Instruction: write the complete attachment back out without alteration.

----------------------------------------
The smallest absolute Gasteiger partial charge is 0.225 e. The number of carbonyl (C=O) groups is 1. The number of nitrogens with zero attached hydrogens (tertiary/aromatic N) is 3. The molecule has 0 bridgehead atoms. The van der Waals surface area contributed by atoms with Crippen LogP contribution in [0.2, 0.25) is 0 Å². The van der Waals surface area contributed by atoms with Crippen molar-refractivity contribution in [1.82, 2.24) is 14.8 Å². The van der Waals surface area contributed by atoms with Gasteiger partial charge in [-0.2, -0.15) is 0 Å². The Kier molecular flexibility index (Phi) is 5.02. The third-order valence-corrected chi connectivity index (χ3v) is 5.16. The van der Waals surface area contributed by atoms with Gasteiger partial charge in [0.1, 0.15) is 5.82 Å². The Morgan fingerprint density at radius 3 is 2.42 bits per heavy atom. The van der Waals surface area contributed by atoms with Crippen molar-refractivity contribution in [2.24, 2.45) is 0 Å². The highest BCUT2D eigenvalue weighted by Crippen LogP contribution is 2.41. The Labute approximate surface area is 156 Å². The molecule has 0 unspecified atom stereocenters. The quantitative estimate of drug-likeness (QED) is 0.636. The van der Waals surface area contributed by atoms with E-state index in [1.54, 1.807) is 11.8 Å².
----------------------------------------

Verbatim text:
The smallest absolute Gasteiger partial charge is 0.225 e. The number of carbonyl (C=O) groups is 1. The number of nitrogens with zero attached hydrogens (tertiary/aromatic N) is 3. The molecule has 0 bridgehead atoms. The van der Waals surface area contributed by atoms with Crippen LogP contribution in [0.2, 0.25) is 0 Å². The van der Waals surface area contributed by atoms with Crippen molar-refractivity contribution in [1.82, 2.24) is 14.8 Å². The van der Waals surface area contributed by atoms with Gasteiger partial charge in [-0.2, -0.15) is 0 Å². The Kier molecular flexibility index (Phi) is 5.02. The third-order valence-corrected chi connectivity index (χ3v) is 5.16. The van der Waals surface area contributed by atoms with Gasteiger partial charge in [0.1, 0.15) is 5.82 Å². The Morgan fingerprint density at radius 3 is 2.42 bits per heavy atom. The van der Waals surface area contributed by atoms with Crippen molar-refractivity contribution in [2.24, 2.45) is 0 Å². The highest BCUT2D eigenvalue weighted by Crippen LogP contribution is 2.41. The Labute approximate surface area is 156 Å². The molecule has 0 unspecified atom stereocenters. The quantitative estimate of drug-likeness (QED) is 0.636. The van der Waals surface area contributed by atoms with E-state index in [1.54, 1.807) is 11.8 Å².